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Boris Johnson will submit this Monday to a vote of internal censure over the ‘partygate’ scandal | International

With the Platinum Jubilee over, the UK Government is facing a holiday hangover. Not those that have commemorated the long reign of Elizabeth II for four days, but those that Boris Johnson and his team celebrated in Downing Street during confinement, which caused the outrage of the British. The conservative parliamentary group will finely submit its prime minister to a motion of internal censure this Monday, starting at six in the afternoon (seven in the afternoon, Spanish peninsular time). The magic figure of 54 “confidence withdrawal” cards has been reached. At least 15% of the deputies Tories he has sent Graham Brady, the chairman of the 1922 Committee, a text stating his wish that Johnson be replaced in office. The committee brings together the so-called backbenchers (literally, back-seat MPs), the majority of Conservative MPs who do not hold government office, and therefore have more loyalty to their constituents and their own political future than to Johnson. Brady earlier warned Johnson on Sunday of the storm brewing in a few hours, when Parliament resumes business. If a majority of Conservative MPs, that is, 180, voted against the Prime Minister, his dismissal would be almost immediate. Before it will be necessary to start some internal primaries to choose the replacement. In that intermission, Johnson can resign or remain in Downing Street.

“The Prime Minister welcomes the opportunity to make his case to MPs, and reminds them that only when we are united and focused on the issues that matter do we become a formidable political force,” said a Downing Street spokesman. The strategy is clear: a warning about the damage that the image of a party submerged once again in an internal war can cause.

The no-confidence motion will take place almost two weeks after the report on parties in Downing Street during the pandemic was published, a text by the deputy secretary of the Prime Minister’s Cabinet Office, Sue Gray, in which they asked responsibilities to Johnson. Although the conservative leader then returned to apologize to Parliament and the public in an attempt to stop a rebellion in the party, the content of the report has once again caused a political storm. In the 37 pages of the text, Gray, without direct appointments to Johnson, explained that “many people will be shocked at the scale of the behavior that took place in the very heart of the Government.” And she added: “The highest level leaders, both politically and administratively, must take responsibility for this culture. [de alcohol y fiestas]”.

Since the scandal hit the headlines last January, Johnson has been on a rollercoaster ride in which he has come to believe that, once again, he could turn things around. Conservative deputies, however, who travel to their respective constituencies every week and know first-hand the rage of voters, have been ruminating on the precise moment to punish the prime minister. It was not during the first information, waiting for Johnson to explain; not even after Scotland Yard announced the fines against Johnson, his wife, his finance minister, Rishi Sunak, and dozens of members of the government team; not even when Gray published the devastating final report on him. It was just the day after the entire United Kingdom celebrated the 70th anniversary of Elizabeth II’s reign, with an implicit message: the institutions remain. Politicians, no matter how popular they are, no. The huge booing suffered by Johnson and his wife, Carrie, last Friday, outside St. Paul’s Cathedral, was a clear signal. All those citizens concentrated around the religious service in honor of the queen – monarchists, and presumably of a conservative tendency – expressed their rejection of the prime minister.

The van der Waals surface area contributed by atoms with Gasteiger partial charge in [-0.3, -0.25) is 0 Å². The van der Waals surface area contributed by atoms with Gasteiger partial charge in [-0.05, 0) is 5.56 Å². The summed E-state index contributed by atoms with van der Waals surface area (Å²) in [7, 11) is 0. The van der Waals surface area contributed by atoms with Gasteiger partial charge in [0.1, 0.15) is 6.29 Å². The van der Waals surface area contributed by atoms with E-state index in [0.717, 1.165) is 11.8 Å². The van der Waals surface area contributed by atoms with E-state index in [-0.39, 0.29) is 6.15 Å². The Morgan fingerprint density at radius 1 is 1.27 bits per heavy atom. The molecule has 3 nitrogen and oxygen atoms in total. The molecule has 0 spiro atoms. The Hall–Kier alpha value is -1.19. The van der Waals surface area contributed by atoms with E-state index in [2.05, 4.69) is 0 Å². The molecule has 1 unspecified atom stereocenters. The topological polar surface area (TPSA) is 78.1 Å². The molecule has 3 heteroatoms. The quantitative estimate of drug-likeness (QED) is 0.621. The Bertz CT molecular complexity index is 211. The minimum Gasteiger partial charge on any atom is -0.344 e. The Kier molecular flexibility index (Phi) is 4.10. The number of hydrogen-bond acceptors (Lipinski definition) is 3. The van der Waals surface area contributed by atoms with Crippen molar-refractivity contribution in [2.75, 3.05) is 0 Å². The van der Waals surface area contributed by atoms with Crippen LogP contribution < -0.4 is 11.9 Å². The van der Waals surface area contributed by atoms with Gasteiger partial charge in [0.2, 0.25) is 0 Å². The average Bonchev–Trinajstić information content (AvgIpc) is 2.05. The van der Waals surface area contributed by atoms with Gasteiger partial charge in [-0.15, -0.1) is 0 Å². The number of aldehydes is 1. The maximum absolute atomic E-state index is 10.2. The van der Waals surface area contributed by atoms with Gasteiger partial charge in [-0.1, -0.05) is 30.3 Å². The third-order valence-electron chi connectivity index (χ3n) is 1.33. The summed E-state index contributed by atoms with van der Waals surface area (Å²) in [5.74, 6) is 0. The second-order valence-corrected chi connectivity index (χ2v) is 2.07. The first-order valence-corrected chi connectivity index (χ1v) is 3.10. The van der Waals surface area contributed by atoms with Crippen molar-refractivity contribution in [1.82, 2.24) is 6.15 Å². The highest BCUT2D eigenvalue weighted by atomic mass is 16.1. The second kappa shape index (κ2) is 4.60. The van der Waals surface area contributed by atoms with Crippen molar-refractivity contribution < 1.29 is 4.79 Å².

It is the same mechanism, with rules that have been changing in terms of figures and procedure, that Margaret Thatcher, John Major or Theresa May suffered. The three achieved a majority of support in the motion of internal censure. But in all three cases it was a weak majority, between 50% and 60%, which made it clear that almost half of her deputies were against her. You can hardly resist that situation. Johnson’s team is also confident of winning the vote, although at this point it is not clear. It is a secret ballot and therefore difficult to control by Downing Street. You will need around 180 deputies to succeed. But in any case, amid rampant inflation, a deepening cost-of-living crisis and the looming threat of a recession, the ability of Johnson, whom many have defined as the Houdini of politics, to survive , is minimal. The only strategic reason the Conservative politician clings to is the consolation that the vote will take place before the elections in the constituencies of Wakefield and Tiverton. Both hold partial elections on June 23 – their two Conservative deputies have resigned, in both cases due to a sexual scandal, and the polls announce an overwhelming victory for Labor and the Liberal Democrats. That would have been the final straw for Johnson. But with the current rules, if it passes the internal censure motion this Monday afternoon, another one cannot be held again within a year. Unless the rules change again, the chairman of the 1922 Committee, Graham Brady, has warned. And in the case of Johnson, not even the well-established uses and customs of the House of Commons are taken for granted.

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